Posts Tagged ‘food’

Sunday, July 20th: Melons, More Corn, Heirloom Tomatoes, Nectarcots & More!

July 19, 2014
Yellow Doll watermelons from Lyall Farms. Photo copyright 2011 by Zachary D. Lyons.

Yellow Doll watermelons from Lyall Farms. Photo copyright 2011 by Zachary D. Lyons.

Just when you thought this summer couldn’t get any more amazing, Lyall Farms brings the first melons of the season to your Ballard Farmers Market! These are Yellow Doll watermelons, and this is the earliest we’ve ever seen them here, by more than two full weeks. Wow. They also have more traditional red watermelons, sweet, juicy and ripe, and ready for you to devour.

Tomatoes from One Leaf Farm. Photo copyright 2014 by Zachary D. Lyons.

Tomatoes from One Leaf Farm. Photo copyright 2014 by Zachary D. Lyons.

Woohoo! The tomatoes from One Leaf Farm are coming in early, and with a vengeance! Four varieties so far, and more to come. Besides the sungold and heirloom cherries, above left, they’ve got Black Krim and Paul Robeson, above right. They are so ripe and juicy and delicious. While I’ve been devouring sungolds straight out of the container and in salads for a week now, last Thursday, I enjoyed some of the Black Krims simply with some salt and some mayo. Not highbrow, just classic.

Organic sweet corn from Alvarez Organic Farms. Photo copyright 2014 by Zachary D. Lyons.

Organic sweet corn from Alvarez Organic Farms. Photo copyright 2014 by Zachary D. Lyons.

More sweet corn has arrived this week. This is certified organic sweet corn from Alvarez Organic Farms, and because I care, I have already done some serious quality control testing on it, and I can assure you, it is awesome!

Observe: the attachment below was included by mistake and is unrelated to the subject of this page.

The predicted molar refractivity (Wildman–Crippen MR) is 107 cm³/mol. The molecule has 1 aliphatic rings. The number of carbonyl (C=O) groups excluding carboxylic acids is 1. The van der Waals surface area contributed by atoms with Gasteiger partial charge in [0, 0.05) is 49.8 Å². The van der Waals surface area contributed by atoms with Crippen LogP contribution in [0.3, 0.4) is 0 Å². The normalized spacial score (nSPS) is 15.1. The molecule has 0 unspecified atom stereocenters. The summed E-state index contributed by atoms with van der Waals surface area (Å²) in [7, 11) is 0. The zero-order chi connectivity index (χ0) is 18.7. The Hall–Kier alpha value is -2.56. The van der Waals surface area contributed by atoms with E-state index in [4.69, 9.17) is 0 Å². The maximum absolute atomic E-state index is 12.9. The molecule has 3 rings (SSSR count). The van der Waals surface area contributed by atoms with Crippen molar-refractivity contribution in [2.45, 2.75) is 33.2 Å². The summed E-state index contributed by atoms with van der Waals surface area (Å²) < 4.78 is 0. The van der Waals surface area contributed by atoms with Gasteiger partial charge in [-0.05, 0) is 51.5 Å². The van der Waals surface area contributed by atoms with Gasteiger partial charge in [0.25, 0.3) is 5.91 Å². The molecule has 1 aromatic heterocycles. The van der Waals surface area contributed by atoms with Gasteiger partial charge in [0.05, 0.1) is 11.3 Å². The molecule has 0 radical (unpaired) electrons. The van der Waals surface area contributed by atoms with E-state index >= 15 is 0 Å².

Here is a tip for chosing corn: instead of pulling open the top to see if it is filled out, simply run your thumb over the outside of the husk. You can easily feel the mature kernels inside. See, when you actually tear the corn open, you are actually ruining it either for yourself or the next person, because the minute you do that, all the delicious sugars in it that make it so sweet begin to turn to starch. So please, never tear open the husk to examine it before you buy it. If you need help choosing the best ears, just ask. Our farmers are more than happy to lend you a hand.

Nectarcots from Collins Family Orchards. Photo copyright 2012 by Zachary D. Lyons.

Nectarcots from Collins Family Orchards. Photo copyright 2012 by Zachary D. Lyons.

These are nectarcots, from Collins Family Orchards, and as the name suggests, they are a cross betwixt nectarines and apricots. And of all the various stone fruit hybrids, I’d say these guys might be the most difficult to pick out their genetic lineage without us telling you. They kinda look like a yellow-orange plum, and they taste super sweet and are super juicy. They don’t have the fuzzy exterior of the apricot, or its deep flavor, and they don’t have that texture that nectarines have. It is as if somehow, someone was able to cross them and get them to contribute their best flavor notes while giving them the texture of a plum and the sturdiness of a pluot. Bottom line is, they are amazing, but they’re only around for a few weeks, so don’t you dare miss them!